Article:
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Volvo Says Goodbye To Gasoline

It's the first major carmaker to switch to electric drive, starting in model year 2019

2 min read
Still from animation - Mild hybrid, 48 volts
Illustration: Volvo

Volvo says all of its 2019 models will have electric drive, making it the first big auto company to switch from traditional internal-combustion engines.

“This announcement marks the end of the solely combustion engine-powered car,” chief executive Håkan Samuelsson said in a statement. “Volvo Cars has stated that it plans to have sold a total of one million electrified cars by 2025. When we said it we meant it. This is how we are going to do it.”

photo of H\u00e5kan Samuelsson, President & CEO, Volvo Car GroupPhoto: Volvo

Samuelsson’s strategy, in a nutshell, is to begin with a few pure electric models and a larger number of hybrid-electric ones. True, every vehicle will run, at least in part, on electrons, but some will also include either the vestiges of an internal combustion engine—in a so-called plug-in hybrid, where the engine is basically just a range extender—or a beefier one, in a mild hybrid.

But by 2019 five new models will run purely on electricity, from either batteries or some other form of stored electric power, such as fuel cells. Two of those all-electrics will be high-performance models to be sold by Polestar, a Volvo subsidiary built in response to Tesla’s challenge. BMW has something like it in the form of BMW i, a brand rather than an independent subsidiary.

Volvo is based in Sweden, but it’s owned by Geely, a Chinese multinational. And China has done more than any other big car country to subsidize electric drive, with some 200 entities now chasing the technology. That’s too many, the government now appears to think, given that it cut subsidies by 20 percent earlier this year and is taking further steps to weed out the startups that haven’t delivered much on their promises.

It could be that the Chinese want to concentrate electric drive in the hands of a few big players that would then benefit, as much as possible, from economies of scale. Battery prices are falling, and though the total ownership cost of an electric model is still high, it’s coming within reach of the internal combustion–powered competition.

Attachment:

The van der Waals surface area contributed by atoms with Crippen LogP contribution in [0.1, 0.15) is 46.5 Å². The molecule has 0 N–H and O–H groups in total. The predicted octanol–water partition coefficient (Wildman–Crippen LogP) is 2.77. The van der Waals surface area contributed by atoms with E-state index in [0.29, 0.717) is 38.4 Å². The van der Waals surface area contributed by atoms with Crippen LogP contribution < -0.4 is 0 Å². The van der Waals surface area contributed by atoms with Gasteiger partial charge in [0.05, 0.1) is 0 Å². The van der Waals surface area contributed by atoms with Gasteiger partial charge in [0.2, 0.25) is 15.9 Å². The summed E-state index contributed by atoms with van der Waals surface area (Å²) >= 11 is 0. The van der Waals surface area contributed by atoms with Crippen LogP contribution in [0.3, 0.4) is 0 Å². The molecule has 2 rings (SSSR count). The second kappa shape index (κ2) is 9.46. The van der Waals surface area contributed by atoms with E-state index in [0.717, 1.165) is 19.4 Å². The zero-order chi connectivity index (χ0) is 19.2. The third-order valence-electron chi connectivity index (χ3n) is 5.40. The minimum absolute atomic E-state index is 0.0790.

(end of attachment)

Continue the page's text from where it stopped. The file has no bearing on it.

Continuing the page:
Today the plug-in hybrid version of the Volvo XC90 SUV has a suggested retail price of US $67,800, or about $18,000 more than the gasoline-powered version. And that doesn’t include a tax credit worth as much as $4,600. Also, the watt-hours it drinks cost less per trip than the equivalent energy in gasoline.

The real cost benefits will come when the engine finally makes its final bow. Then cars will come with just one power train rather than two, and it will be by far the simpler one, and thus cheaper to maintain. That, and the magic of mass production, will bring the cost of owning an electric car down to that of a conventional car, if not lower, even without the subsidy. According to researchers at the Swiss bank UBS, cost parity could come as early as next year in Europe, and by around 2025 in the United States.

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We Need More Than Just Electric Vehicles

To decarbonize road transport we need to complement EVs with bikes, rail, city planning, and alternative energy

11 min read
A worker works on the frame of a car on an assembly line.

China has more EVs than any other country—but it also gets most of its electricity from coal.

VCG/Getty Images

EVs have finally come of age. The total cost of purchasing and driving one—the cost of ownership—has fallen nearly to parity with a typical gasoline-fueled car. Scientists and engineers have extended the range of EVs by cramming ever more energy into their batteries, and vehicle-charging networks have expanded in many countries. In the United States, for example, there are more than 49,000 public charging stations, and it is now possible to drive an EV from New York to California using public charging networks.

With all this, consumers and policymakers alike are hopeful that society will soon greatly reduce its carbon emissions by replacing today’s cars with electric vehicles. Indeed, adopting electric vehicles will go a long way in helping to improve environmental outcomes. But EVs come with important weaknesses, and so people shouldn’t count on them alone to do the job, even for the transportation sector.

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